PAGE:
Max, a CureSearch Challenge participant will be running his first marathon in memory of his friend, Josh, who passed away from Leukemia in 2014. Read more about their story below, and why Max is so dedicated to funding childhood cancer research.
“Childhood cancer, let alone cancer in general, had never impacted me growing up until the summer before my senior year of high school. It was 2012 and several football players joined our coach one evening to go visit (formerly) Amplatz Children’s Hospital in Minneapolis to visit with patients and their families. We came across a room where a boy our age, sitting up in bed with a Minnesota Twins hat backwards on his head and playing Xbox, paused his game to welcome us in. His name was Josh. He was from Mounds View, MN and would be graduating the next spring just like us. My initial gut impression was- “he doesn’t look sick or in rough shape? He’s wearing street clothes, he’s playing video games and chatting with us as if we’re at a school lunch table…” Josh had recently been diagnosed with Acute Lymphoblastic Leukemia and was undergoing chemotherapy in between finishing up high school and heading to the University of Minnesota the next fall. That first interaction with Josh, I’ll never forget how sincere and honest he was sharing his story with us. He was just another high school “guy”, asking us about our upcoming season, offering a controller to join him on the Xbox, junk food on his bedside table. For all of us there that night, it wasn’t a hospital room on an oncology floor in a pediatric hospital.”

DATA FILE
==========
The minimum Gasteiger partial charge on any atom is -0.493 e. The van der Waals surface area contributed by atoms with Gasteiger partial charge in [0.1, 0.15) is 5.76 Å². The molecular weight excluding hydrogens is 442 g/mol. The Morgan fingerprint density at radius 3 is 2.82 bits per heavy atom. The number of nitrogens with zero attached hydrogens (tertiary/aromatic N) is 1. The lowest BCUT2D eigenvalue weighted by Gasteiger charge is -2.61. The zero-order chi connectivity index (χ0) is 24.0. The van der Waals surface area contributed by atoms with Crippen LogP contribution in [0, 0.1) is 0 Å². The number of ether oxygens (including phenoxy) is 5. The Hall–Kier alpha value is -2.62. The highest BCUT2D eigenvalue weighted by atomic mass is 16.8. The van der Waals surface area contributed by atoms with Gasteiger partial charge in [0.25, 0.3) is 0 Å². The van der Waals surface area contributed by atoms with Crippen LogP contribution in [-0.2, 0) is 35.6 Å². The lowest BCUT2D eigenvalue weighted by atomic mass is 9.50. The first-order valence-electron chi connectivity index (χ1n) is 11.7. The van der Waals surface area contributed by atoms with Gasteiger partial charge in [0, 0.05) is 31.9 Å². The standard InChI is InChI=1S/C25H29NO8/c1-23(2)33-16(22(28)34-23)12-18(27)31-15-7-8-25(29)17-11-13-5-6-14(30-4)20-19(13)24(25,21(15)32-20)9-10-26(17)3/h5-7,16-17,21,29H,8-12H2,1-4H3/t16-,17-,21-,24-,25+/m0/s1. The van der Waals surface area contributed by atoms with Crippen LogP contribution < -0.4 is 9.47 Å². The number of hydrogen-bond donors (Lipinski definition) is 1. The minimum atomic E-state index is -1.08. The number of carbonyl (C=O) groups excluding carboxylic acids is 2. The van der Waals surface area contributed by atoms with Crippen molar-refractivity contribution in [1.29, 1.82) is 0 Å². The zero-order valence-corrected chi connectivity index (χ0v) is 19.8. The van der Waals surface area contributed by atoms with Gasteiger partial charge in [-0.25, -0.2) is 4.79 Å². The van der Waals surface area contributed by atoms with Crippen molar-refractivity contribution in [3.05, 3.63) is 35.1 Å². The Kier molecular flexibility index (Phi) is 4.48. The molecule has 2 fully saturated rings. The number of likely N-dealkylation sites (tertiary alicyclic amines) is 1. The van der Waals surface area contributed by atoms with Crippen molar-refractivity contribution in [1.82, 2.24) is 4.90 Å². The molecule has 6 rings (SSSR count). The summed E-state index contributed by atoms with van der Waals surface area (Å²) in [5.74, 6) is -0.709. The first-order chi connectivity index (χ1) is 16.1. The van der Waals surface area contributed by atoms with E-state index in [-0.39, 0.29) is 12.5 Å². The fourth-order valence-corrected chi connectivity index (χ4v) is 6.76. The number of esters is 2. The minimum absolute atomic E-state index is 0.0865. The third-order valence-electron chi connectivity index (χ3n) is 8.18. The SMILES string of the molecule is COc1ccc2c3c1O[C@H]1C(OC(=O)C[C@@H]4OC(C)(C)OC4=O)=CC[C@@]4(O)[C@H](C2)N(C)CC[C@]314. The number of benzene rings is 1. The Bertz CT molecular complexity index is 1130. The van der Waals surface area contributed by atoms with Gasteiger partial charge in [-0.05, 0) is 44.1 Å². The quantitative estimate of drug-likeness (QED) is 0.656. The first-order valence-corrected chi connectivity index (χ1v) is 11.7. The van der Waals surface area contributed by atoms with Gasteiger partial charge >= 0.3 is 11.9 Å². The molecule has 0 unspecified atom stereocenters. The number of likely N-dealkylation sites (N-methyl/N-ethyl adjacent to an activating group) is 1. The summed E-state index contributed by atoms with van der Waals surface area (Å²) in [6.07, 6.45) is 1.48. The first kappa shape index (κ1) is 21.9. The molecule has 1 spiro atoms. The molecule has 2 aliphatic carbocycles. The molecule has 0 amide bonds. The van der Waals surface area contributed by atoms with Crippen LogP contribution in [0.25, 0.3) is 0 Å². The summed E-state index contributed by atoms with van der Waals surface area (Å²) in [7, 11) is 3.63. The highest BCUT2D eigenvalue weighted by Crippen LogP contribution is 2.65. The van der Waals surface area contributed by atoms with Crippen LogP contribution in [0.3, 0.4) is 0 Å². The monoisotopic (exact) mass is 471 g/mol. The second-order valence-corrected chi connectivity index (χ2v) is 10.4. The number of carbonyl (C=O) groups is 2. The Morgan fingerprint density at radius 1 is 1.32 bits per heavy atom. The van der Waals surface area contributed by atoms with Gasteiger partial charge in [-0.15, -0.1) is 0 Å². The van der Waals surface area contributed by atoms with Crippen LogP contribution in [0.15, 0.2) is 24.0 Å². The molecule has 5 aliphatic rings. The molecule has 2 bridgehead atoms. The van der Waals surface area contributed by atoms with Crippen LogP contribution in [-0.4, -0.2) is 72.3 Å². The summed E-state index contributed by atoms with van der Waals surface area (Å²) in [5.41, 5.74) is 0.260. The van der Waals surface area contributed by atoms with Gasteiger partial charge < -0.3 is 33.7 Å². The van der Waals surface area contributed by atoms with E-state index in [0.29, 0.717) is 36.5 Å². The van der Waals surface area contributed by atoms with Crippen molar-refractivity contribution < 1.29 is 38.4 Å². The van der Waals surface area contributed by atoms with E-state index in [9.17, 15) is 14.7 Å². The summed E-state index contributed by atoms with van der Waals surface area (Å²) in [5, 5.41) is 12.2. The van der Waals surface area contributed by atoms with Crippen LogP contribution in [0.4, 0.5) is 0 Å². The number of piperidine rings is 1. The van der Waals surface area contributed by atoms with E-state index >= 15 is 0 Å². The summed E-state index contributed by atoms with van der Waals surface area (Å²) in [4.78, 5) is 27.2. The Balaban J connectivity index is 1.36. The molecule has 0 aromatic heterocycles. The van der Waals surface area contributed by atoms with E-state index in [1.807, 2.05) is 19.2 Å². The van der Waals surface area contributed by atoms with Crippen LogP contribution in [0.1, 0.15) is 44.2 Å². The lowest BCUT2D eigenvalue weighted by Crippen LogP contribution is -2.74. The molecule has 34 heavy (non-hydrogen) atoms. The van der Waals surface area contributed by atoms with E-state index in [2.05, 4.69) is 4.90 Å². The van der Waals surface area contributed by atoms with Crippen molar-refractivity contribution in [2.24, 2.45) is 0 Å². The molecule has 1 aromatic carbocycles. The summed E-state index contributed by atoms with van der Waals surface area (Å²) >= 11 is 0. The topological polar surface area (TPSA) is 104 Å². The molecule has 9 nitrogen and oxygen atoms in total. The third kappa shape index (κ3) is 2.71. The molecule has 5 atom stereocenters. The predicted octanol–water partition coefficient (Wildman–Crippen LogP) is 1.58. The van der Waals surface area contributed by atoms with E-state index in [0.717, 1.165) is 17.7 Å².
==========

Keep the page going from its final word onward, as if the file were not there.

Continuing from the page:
“I moved into the dorms the next fall at the University of Minnesota. It hadn’t been 24 hours since being all settled in, my roommates and I keeping our “open door” policy in effect, when two girls from our floor knocked and asked if their friend could hang out with us and play video games. We introduced ourselves and made room on the futon for him. I recognized him from somewhere but couldn’t put my finger on it. It was deja vu. Once we began sharing our stories, it suddenly all hit me. It was Josh. Our paths had crossed again, nearly a year after first meeting in his hospital room. From that point until Josh passed in 2014, we were the closest of friends. His impact on me, not only personally and the friendship we formed, but in everyday life, is something I cherish and try to honor in everything I do. I believe he helped guide me into my career as a nurse. His bracelet and it’s message “Never, Never Ever Give Up” I’ve worn on my wrist for 8 years now reminds me to keep moving forward and never take this life for granted. Now, joining and fundraising for the CureSearch team and being able to run Grandma’s Marathon this June with him watching over me shows how his memory lives on, as does the memory of each and person affected by cancer.”